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Pomeranian

Group: Toys (Group 1)
Club: Toy Dog Club Of Victoria Inc (Group 1)
Contact: Christina John
Phone: 0438 845 039
Email: toydogclubvic@gmail.com
Website:

Brief History
It is quite incredible to believe that the ancestors of the dainty Pomeranian were the early spitz breeds of dogs descended from wolves. He hails from the province of Pomerania, now part of Germany and Poland. As the tiniest member of the Spitz family, Pomeranians also have a shared ancestry with Keeshonds and Samoyeds and similar Arctic dog breeds. The patronage of Queen Victoria made them extremely popular and desirable thus cementing their reputation as one of the most popular Toy Dogs.

Average Life Span
When considering a dog, please realise that you are taking it on for its lifetime.
The average life span is 10 to 16 years.

Temperament
Pomeranians are incredibly intelligent and relish learning new things. They are outgoing, loving, playful, loyal, energetic and effervescent personalities.

General Breed Description
A Pomeranian is a small, compact, ball shaped dog with an abundant coat. His profuse coat is the perfect match for his over-the-top personality. He has a keen, refined face giving him a foxy expression. His tail, which resembles a lady’s fan, is carried high over the back. His whole demeanour is reminiscent of a buoy bobbing on the ocean and thus enthusiasts refer to him as being buoyant. The Pomeranian comes in a multitude of colours including: Chocolate, Chocolate Sable, Orange, Orange Sable, Cream, Cream Sable, Parti-colour, Blue, White, Beaver, Wolf Sable and Black.

Coat and Care Requirements
Although a Pomeranian’s coat will not need as much care as some of the other coated dog breeds, it is still essential to groom him a minimum of 2 to 3 times each week. Because he is small, he does not require too much exercise. However, short walks or a run around the garden are necessary activities each day to keep him healthy and fit.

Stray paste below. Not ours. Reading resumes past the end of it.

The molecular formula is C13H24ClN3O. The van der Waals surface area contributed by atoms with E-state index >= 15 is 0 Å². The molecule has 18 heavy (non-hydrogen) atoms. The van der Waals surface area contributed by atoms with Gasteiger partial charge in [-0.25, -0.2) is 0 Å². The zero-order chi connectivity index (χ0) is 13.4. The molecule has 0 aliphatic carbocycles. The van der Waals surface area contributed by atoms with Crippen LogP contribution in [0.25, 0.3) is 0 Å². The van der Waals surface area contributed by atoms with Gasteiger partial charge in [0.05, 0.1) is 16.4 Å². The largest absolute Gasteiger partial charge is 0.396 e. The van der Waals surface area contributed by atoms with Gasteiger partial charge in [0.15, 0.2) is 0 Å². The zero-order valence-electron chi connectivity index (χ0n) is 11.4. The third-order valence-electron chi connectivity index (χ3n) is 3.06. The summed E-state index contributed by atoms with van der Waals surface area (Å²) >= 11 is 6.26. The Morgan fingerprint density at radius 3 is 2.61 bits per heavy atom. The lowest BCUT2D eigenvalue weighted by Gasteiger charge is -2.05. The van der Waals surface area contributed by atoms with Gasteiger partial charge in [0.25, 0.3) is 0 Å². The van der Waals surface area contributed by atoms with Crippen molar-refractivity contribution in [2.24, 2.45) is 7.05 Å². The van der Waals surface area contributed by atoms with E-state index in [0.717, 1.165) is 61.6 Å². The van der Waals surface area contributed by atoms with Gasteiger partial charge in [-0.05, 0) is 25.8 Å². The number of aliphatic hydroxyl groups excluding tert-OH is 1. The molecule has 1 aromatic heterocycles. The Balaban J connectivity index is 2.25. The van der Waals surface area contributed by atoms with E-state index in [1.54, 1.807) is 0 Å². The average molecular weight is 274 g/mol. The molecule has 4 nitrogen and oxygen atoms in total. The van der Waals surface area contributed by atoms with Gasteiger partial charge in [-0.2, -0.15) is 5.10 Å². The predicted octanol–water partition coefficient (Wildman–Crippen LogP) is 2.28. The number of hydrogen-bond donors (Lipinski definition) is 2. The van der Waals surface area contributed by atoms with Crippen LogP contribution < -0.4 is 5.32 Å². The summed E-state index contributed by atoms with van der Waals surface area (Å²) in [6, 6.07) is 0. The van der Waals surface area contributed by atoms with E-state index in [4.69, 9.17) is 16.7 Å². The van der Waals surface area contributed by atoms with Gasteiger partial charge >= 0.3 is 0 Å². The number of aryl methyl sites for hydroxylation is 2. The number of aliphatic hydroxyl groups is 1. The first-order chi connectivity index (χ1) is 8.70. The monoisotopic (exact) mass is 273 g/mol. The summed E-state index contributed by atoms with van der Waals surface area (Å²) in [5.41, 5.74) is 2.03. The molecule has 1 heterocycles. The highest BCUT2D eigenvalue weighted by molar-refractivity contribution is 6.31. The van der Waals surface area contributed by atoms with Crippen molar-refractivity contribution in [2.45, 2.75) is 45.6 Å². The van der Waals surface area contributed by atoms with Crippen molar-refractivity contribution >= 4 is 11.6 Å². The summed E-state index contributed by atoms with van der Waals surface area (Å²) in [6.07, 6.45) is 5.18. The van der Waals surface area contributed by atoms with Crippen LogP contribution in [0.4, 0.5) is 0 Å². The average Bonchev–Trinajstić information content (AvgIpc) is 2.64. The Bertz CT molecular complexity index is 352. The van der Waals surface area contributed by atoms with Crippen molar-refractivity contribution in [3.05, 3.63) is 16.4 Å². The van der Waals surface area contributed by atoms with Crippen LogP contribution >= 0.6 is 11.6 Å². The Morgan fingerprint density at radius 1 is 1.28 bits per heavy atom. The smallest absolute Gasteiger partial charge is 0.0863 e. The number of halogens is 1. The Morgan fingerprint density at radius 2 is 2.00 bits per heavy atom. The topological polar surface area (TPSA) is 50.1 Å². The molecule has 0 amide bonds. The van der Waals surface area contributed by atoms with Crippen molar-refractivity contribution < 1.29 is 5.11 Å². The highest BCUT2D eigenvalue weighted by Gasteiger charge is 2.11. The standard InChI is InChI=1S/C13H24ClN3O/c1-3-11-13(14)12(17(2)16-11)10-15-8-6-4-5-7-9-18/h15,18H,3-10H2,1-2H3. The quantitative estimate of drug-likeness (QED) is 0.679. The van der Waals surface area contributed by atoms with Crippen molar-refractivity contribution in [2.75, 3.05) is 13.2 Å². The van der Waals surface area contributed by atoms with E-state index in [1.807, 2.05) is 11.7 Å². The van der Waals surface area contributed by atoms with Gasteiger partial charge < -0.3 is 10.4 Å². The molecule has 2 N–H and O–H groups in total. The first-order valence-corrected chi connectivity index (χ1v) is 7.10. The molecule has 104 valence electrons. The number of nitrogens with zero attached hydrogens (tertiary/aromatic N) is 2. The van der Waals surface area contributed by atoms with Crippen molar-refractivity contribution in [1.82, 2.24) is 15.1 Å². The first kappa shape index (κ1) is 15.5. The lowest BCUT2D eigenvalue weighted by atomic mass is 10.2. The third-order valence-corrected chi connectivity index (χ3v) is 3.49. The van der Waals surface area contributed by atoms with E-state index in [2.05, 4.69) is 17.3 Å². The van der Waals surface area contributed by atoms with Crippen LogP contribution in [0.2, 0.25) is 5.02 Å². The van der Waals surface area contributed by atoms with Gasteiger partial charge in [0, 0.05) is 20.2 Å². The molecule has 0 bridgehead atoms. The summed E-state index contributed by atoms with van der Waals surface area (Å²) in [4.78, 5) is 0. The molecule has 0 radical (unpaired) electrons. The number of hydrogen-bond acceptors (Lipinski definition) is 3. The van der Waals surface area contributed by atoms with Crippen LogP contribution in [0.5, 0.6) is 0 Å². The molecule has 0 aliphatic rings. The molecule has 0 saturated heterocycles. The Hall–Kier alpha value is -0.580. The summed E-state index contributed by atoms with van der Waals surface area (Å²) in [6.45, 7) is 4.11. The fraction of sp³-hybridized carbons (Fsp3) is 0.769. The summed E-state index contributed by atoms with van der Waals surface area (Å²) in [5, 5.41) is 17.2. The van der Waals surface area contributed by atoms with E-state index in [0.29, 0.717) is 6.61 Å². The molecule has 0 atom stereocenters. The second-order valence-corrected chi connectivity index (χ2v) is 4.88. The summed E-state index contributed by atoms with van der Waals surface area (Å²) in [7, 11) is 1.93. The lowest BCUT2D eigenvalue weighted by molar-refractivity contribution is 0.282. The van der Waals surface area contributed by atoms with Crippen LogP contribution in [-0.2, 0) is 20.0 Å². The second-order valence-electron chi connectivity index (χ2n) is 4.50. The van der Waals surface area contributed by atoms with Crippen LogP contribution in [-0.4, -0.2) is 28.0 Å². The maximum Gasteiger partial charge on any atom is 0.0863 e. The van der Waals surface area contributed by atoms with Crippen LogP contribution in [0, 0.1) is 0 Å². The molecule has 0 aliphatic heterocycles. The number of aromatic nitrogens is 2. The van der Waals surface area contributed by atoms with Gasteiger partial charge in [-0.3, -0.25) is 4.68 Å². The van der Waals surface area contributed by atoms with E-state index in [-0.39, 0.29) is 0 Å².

Size
Weight: Males 1.8 to 2kgs, Females 2 to 2.5 kgs.

Health
The Pomeranian is generally a healthy breed. However, there are still some health issues as there are in all breeds. Common problems for Pomeranians can include coat loss issues and patella luxation.

Suitability
Owing to the breed’s miniature size and high energy levels, the Pomeranian is not recommended for families who have very small or boisterous children. They are ideal companions for elderly people or people living in units and flats because they are loyal, extremely intelligent and do not require too much exercise.

In Conclusion
Now you know a little more about this breed. If you have decided this is the dog for you and wish to investigate further, please contact the Breed Club or Dogs Victoria. They will be able to give you information about available puppies and also suggest dog events where you can see the breed and speak to breeders. In this way you will gain a better perspective of the breed and its needs.  With any breed of dog, it is important to research and determine suitability for your lifestyle before committing to a puppy which will be a part of your family for many years to come.

Whilst many breeds are recommended for families, it is imperative that when children are with dogs they are supervised at all times. Basic obedience training is a vital part of dog ownership.

Dogs Victoria is about the responsible ownership of all dogs and in particular, the preservation of pure breeds.

Link to ANKC Breed Standardhttp://ankc.org.au/Breed/Detail/30

Registered Breeders